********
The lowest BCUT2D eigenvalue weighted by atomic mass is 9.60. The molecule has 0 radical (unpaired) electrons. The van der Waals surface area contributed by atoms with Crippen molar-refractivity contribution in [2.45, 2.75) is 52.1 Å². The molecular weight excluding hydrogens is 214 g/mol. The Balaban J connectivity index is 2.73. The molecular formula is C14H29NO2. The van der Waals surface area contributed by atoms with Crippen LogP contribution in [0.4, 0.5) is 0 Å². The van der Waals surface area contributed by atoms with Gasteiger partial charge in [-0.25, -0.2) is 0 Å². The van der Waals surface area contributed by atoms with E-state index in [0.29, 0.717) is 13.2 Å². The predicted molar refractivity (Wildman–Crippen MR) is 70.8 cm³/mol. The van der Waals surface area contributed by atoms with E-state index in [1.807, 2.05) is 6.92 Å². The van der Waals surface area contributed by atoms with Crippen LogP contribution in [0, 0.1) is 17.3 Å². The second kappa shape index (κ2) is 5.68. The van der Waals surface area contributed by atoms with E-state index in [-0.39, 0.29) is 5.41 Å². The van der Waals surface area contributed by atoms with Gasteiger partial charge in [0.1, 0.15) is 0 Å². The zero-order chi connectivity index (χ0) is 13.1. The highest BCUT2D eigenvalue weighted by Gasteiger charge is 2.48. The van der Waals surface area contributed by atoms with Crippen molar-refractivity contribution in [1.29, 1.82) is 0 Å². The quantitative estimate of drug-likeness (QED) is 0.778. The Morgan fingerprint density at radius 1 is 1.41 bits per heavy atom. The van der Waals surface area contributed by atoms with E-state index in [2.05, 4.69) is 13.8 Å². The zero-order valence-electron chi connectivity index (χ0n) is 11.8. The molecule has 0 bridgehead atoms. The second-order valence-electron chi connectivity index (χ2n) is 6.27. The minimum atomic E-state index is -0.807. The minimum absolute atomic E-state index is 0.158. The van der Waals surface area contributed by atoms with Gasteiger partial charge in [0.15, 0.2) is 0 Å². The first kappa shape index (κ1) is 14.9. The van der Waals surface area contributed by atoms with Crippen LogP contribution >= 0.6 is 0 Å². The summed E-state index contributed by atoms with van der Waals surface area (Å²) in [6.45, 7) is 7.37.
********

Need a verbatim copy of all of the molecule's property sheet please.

The lowest BCUT2D eigenvalue weighted by atomic mass is 9.60. The molecule has 0 radical (unpaired) electrons. The van der Waals surface area contributed by atoms with Crippen molar-refractivity contribution in [2.45, 2.75) is 52.1 Å². The molecular weight excluding hydrogens is 214 g/mol. The Balaban J connectivity index is 2.73. The molecular formula is C14H29NO2. The van der Waals surface area contributed by atoms with Crippen LogP contribution in [0.4, 0.5) is 0 Å². The van der Waals surface area contributed by atoms with Gasteiger partial charge in [-0.25, -0.2) is 0 Å². The van der Waals surface area contributed by atoms with E-state index in [0.29, 0.717) is 13.2 Å². The predicted molar refractivity (Wildman–Crippen MR) is 70.8 cm³/mol. The van der Waals surface area contributed by atoms with E-state index in [1.807, 2.05) is 6.92 Å². The van der Waals surface area contributed by atoms with Crippen LogP contribution in [0, 0.1) is 17.3 Å². The second kappa shape index (κ2) is 5.68. The van der Waals surface area contributed by atoms with E-state index in [-0.39, 0.29) is 5.41 Å². The van der Waals surface area contributed by atoms with Gasteiger partial charge in [0.1, 0.15) is 0 Å². The zero-order chi connectivity index (χ0) is 13.1. The highest BCUT2D eigenvalue weighted by Gasteiger charge is 2.48. The van der Waals surface area contributed by atoms with Crippen molar-refractivity contribution in [1.29, 1.82) is 0 Å². The quantitative estimate of drug-likeness (QED) is 0.778. The Morgan fingerprint density at radius 1 is 1.41 bits per heavy atom. The van der Waals surface area contributed by atoms with E-state index in [2.05, 4.69) is 13.8 Å². The zero-order valence-electron chi connectivity index (χ0n) is 11.8. The molecule has 0 bridgehead atoms. The second-order valence-electron chi connectivity index (χ2n) is 6.27. The minimum atomic E-state index is -0.807. The minimum absolute atomic E-state index is 0.158. The van der Waals surface area contributed by atoms with Gasteiger partial charge in [0.15, 0.2) is 0 Å². The first kappa shape index (κ1) is 14.9. The van der Waals surface area contributed by atoms with Crippen LogP contribution >= 0.6 is 0 Å². The summed E-state index contributed by atoms with van der Waals surface area (Å²) in [6.45, 7) is 7.37.